Radio Report: House Republicans say Democratic COVID-assistance bill falls short of real relief

The state House approved a COVID-relief bill Monday night, with most Republicans reluctantly voting no, saying it doesn't go far enough to provide real relief to struggling businesses and families. John Sattgast reports.

 Radio Report Transcript

SATTGAST: House Bill 1368 spends just over $2 billion dollars of federal money for COVID relief. That's about half as much as the $4-billion-dollar Republican REAL Recovery for Washington Act, which would have also used two billion from the state's rainy-day fund.

On Monday, Republicans offered six amendments to pay for the Working Families Tax Credit, childcare, accelerated learning, emergency rental and utility assistance, school funding and employer relief from additional unemployment insurance taxes. This is Republican Budget Leader Representative Drew Stokesbary…

STOKESBARY: “It's not just raining. It's pouring. Is the Legislature snoring? Mr. Speaker, now is the time to use this money.”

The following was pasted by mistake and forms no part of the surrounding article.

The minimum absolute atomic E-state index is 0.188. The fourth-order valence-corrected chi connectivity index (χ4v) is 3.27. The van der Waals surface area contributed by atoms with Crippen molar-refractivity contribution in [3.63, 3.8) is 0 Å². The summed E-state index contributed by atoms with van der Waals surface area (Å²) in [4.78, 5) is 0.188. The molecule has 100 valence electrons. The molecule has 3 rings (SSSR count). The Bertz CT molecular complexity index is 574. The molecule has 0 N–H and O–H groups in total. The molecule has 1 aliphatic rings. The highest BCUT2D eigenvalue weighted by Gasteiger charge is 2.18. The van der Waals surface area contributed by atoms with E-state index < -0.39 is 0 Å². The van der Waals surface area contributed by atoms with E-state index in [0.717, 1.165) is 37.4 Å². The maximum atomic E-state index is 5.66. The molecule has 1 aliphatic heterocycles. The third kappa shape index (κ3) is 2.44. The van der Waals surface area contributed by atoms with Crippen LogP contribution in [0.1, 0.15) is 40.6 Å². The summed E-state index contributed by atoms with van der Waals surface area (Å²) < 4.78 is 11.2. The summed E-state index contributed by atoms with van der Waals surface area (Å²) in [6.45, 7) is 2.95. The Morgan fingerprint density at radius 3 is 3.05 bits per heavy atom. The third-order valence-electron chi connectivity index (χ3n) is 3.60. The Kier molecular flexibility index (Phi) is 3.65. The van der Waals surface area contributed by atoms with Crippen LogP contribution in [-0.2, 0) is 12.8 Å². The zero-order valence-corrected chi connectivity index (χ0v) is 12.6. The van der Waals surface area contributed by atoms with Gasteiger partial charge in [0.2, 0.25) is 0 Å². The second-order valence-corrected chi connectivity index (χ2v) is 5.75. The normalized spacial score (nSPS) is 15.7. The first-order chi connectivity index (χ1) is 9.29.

SATTGAST: Democrats rejected the amendments. Olympia Representative Andrew Barkis joined with other Republicans to say the final relief package doesn't go far enough. . .

BARKIS: “We had an opportunity tonight to do what the people need us to do. And that is to do more.”

SATTGAST: The bill passed 61 to 36, with most Republicans voting no. House Republican Leader J.T. Wilcox called on lawmakers to work together during the session to provide further relief.

WILCOX: “Because this isn't about us. This is about all of our friends and neighbors that find themselves in the grip of history, in a way that no one ever dreamed that they would.”

SATTGAST: John Sattgast, the state Capitol.


Washington State House Republican Communications
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